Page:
Buying delinquent debt is an ambitious project for all but the wealthiest of investors. Because the debt is purchased from companies supplying thousands of loans or credit lines, delinquent debt portfolios run between several hundred thousand dollars and several million dollars.
Definition of Deliquent Debt
Delinquent debt is more than just unpaid debt owed a second party; it is usually significantly past due and often is associated with failed collections attempts. At any stage of delinquency, this debt can be bundled with other delinquent debts and sold to a third party as a delinquent debt portfolio. The price of the debt is directly correlated to the stage of the delinquency. For example, debt delinquent for a few months will be somewhat more expensive than debt delinquent for several years.
Purpose of Purchase
Delinquent debt is purchased with the expectation of repayment through collection actions. Delinquent debt is purchased for pennies on the dollar, and consequently even returns of ten or twenty percent of the total delinquent debts can be immensely profitable. Delinquent debt is most often purchased by collection agencies.
Brokers and Intermediaries
An internet search engine inquiry for "delinquent debt portfolio" will provide hundreds of companies actively seeking to purchase delinquent debt. These companies may be buying on behalf of another company or could plan to sell the debt to another company, e.g. a collection agency. Investors and collection companies seeking to purchase delinquent debt should consider using a broker or other intermediary familiar with the process.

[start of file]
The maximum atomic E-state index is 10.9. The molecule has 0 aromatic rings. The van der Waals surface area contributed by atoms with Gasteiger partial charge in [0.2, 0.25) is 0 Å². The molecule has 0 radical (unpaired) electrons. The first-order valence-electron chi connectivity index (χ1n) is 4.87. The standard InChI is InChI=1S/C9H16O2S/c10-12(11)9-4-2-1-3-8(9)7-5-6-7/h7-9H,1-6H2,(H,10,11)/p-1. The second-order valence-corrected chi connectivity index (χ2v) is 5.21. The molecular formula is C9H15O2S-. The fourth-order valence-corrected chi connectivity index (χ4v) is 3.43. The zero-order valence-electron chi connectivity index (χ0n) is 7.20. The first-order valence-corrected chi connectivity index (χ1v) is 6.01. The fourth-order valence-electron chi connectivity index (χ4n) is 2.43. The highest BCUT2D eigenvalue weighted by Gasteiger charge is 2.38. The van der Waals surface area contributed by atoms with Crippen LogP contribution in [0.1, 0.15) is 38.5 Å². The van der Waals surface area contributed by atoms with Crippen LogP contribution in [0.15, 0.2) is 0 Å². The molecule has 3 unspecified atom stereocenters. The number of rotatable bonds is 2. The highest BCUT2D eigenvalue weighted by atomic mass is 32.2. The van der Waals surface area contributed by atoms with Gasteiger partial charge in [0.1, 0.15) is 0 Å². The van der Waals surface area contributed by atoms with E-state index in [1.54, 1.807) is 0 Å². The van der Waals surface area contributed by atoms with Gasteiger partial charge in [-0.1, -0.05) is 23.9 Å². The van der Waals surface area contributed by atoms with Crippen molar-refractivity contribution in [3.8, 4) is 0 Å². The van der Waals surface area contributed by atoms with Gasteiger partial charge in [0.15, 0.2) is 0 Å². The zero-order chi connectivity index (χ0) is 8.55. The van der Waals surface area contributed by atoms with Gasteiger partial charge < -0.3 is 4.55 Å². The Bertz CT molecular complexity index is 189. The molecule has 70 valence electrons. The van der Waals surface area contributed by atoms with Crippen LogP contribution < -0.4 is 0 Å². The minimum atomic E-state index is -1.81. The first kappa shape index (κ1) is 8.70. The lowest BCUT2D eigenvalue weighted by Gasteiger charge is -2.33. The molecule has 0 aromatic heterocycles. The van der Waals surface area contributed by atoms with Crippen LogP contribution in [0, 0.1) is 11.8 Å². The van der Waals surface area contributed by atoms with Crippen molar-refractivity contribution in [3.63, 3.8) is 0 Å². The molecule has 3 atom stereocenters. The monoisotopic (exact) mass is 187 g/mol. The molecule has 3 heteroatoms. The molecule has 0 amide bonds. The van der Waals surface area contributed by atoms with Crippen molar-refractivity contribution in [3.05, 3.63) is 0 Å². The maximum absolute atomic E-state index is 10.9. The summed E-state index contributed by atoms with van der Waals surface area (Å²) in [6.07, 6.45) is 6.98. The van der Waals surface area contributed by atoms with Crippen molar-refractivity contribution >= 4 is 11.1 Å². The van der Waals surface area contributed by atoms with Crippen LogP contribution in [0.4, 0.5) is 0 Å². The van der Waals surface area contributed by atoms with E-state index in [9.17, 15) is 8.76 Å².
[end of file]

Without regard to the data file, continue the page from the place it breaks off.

A final aspect to the purchase of delinquent debt is the complex federal and state laws regulating the collection of debt. Each state sets its own statute of limitations under federal guidelines. Several purchasers of delinquent debt have experienced mild legal troubles due to violations. Parties interested in purchasing delinquent debt should have a strong understanding of the legal complexities involved.
- MSNBC: Zombie Debt is Hard to Lill
- "Cash in On Cash Flow;" Laurence J. Pino; 2005
- MSNBC and Bankrate.com: Statues of Limitations for Delinquent Debt
Jason Hogue has been writing professionally since 2003. He served as a ghostwriter for the governor of Missouri and, later, for the Missouri Department of Social Services. He teaches public speaking classes at the University of Missouri in Kansas City, where he earned a Master of Arts in liberal studies.